I posted some articles from work today, which is the first time in nearly two years I’ve updated one of my sites from outside of the house. My current job blocks outbound SSH traffic from user workstations, and after a couple attempts at workarounds (trying different ports, for example) I decided to leave it alone lest I get fired for trying to hack the network. Considering that my current position involves transmission of the company’s financial records, the appearance of hacking is a very bad thing, and in the wake of Sarbanes-Oxley, possibly leading to jail time.

So I couldn’t SSH home and update a page. Using Blogger is easier than my old method of SSH-ing home and running a perl script that calls emacs and updates the blog file system when you exit. I liked the idea of having total system control, but in reality all I wanted to accomplish was to just add a diary entry to a web page, which I can do from any public free blog service.

Tonight is the big UNC/Illinois game. I haven’t watched a UNC basketball game since the roster contained names like Jordan, Worthy, and Perkins, so I’m not sure what to expect. Basketball isn’t the game it was when I was a boy, in fact, sports in general has changed. On one side, sports medicine has improved; keeping players that would have been crippled in the game. Cheap technology makes analyzing everything easier – more statistics until they become too confusing to be useful (Joe shoots worse on Tuesdays, unless it’s raining), more film to watch and more specialists to extract meaning from it. On the other hand, players are bigger asses than they’ve ever been, and sports commentating has become an overly animated talk show hosted by taunting and jeering buffoons.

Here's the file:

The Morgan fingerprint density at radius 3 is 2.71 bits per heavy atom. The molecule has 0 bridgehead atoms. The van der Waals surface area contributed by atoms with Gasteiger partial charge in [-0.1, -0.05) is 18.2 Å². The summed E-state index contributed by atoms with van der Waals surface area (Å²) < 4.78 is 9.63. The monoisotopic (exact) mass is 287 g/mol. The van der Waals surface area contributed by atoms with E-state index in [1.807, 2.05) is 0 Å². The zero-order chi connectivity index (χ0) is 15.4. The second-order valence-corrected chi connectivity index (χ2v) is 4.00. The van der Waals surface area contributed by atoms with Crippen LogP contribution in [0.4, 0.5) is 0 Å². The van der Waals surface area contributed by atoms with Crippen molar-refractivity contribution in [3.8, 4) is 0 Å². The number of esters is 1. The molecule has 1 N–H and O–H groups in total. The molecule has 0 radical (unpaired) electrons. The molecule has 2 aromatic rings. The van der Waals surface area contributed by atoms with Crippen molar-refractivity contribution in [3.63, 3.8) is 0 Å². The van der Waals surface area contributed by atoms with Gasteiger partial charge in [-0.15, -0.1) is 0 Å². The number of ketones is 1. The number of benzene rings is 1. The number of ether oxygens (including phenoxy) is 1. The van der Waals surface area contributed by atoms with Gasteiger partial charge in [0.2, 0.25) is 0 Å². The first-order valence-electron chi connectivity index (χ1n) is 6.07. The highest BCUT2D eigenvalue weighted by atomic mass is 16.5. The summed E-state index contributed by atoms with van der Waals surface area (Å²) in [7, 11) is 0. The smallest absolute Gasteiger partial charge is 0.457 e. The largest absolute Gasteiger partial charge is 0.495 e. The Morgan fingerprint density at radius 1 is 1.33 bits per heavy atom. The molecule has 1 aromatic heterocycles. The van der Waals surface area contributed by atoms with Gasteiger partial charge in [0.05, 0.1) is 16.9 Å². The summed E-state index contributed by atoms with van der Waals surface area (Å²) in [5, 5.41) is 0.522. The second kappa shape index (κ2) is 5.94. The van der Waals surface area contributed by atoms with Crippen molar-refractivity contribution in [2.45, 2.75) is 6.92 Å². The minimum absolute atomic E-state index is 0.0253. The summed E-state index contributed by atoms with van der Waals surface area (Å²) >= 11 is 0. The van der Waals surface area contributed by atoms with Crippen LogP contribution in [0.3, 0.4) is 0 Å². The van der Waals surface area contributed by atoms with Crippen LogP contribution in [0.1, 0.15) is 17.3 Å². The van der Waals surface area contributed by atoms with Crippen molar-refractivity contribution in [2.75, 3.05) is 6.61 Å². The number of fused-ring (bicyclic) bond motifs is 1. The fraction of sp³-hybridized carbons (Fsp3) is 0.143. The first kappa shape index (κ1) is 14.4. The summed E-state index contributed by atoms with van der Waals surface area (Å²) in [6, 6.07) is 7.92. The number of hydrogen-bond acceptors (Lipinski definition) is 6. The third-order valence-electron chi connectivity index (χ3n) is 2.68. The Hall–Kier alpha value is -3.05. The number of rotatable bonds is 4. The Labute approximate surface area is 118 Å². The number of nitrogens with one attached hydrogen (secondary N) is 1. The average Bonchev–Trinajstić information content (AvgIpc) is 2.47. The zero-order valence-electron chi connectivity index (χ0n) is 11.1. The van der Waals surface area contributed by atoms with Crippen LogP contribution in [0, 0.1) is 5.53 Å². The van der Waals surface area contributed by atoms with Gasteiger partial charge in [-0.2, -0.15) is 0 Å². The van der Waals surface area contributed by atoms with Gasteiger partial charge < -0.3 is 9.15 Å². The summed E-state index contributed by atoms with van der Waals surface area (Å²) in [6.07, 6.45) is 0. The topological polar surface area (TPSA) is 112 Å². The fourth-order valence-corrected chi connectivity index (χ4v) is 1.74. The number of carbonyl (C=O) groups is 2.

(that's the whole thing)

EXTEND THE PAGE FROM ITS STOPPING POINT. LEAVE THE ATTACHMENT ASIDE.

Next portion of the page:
Anyway, I’m watching the game at my amigo’s house across the street. Prediction: UNC by 8. I’ll say about 65 to 57.